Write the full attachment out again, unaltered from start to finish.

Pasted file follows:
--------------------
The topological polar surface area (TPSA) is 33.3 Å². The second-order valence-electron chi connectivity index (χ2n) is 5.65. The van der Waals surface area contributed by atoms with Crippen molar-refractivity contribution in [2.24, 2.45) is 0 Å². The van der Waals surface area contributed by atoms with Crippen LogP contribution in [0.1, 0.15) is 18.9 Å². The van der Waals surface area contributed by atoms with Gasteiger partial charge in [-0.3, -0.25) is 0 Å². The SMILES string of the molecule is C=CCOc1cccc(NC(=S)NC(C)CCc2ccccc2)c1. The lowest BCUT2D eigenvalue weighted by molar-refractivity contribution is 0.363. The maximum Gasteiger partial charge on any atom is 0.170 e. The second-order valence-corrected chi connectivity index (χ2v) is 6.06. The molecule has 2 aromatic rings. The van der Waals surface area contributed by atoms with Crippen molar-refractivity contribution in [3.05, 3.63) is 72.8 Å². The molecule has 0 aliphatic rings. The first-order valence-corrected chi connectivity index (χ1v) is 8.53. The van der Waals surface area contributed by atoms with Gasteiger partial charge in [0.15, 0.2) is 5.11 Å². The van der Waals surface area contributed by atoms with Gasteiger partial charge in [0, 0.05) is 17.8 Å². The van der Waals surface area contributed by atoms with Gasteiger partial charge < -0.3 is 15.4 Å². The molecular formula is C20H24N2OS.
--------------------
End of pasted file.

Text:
The topological polar surface area (TPSA) is 33.3 Å². The second-order valence-electron chi connectivity index (χ2n) is 5.65. The van der Waals surface area contributed by atoms with Crippen molar-refractivity contribution in [2.24, 2.45) is 0 Å². The van der Waals surface area contributed by atoms with Crippen LogP contribution in [0.1, 0.15) is 18.9 Å². The van der Waals surface area contributed by atoms with Gasteiger partial charge in [-0.3, -0.25) is 0 Å². The SMILES string of the molecule is C=CCOc1cccc(NC(=S)NC(C)CCc2ccccc2)c1. The lowest BCUT2D eigenvalue weighted by molar-refractivity contribution is 0.363. The maximum Gasteiger partial charge on any atom is 0.170 e. The second-order valence-corrected chi connectivity index (χ2v) is 6.06. The molecule has 2 aromatic rings. The van der Waals surface area contributed by atoms with Crippen molar-refractivity contribution in [3.05, 3.63) is 72.8 Å². The molecule has 0 aliphatic rings. The first-order valence-corrected chi connectivity index (χ1v) is 8.53. The van der Waals surface area contributed by atoms with Gasteiger partial charge in [0.15, 0.2) is 5.11 Å². The van der Waals surface area contributed by atoms with Gasteiger partial charge in [0, 0.05) is 17.8 Å². The van der Waals surface area contributed by atoms with Gasteiger partial charge < -0.3 is 15.4 Å². The molecular formula is C20H24N2OS.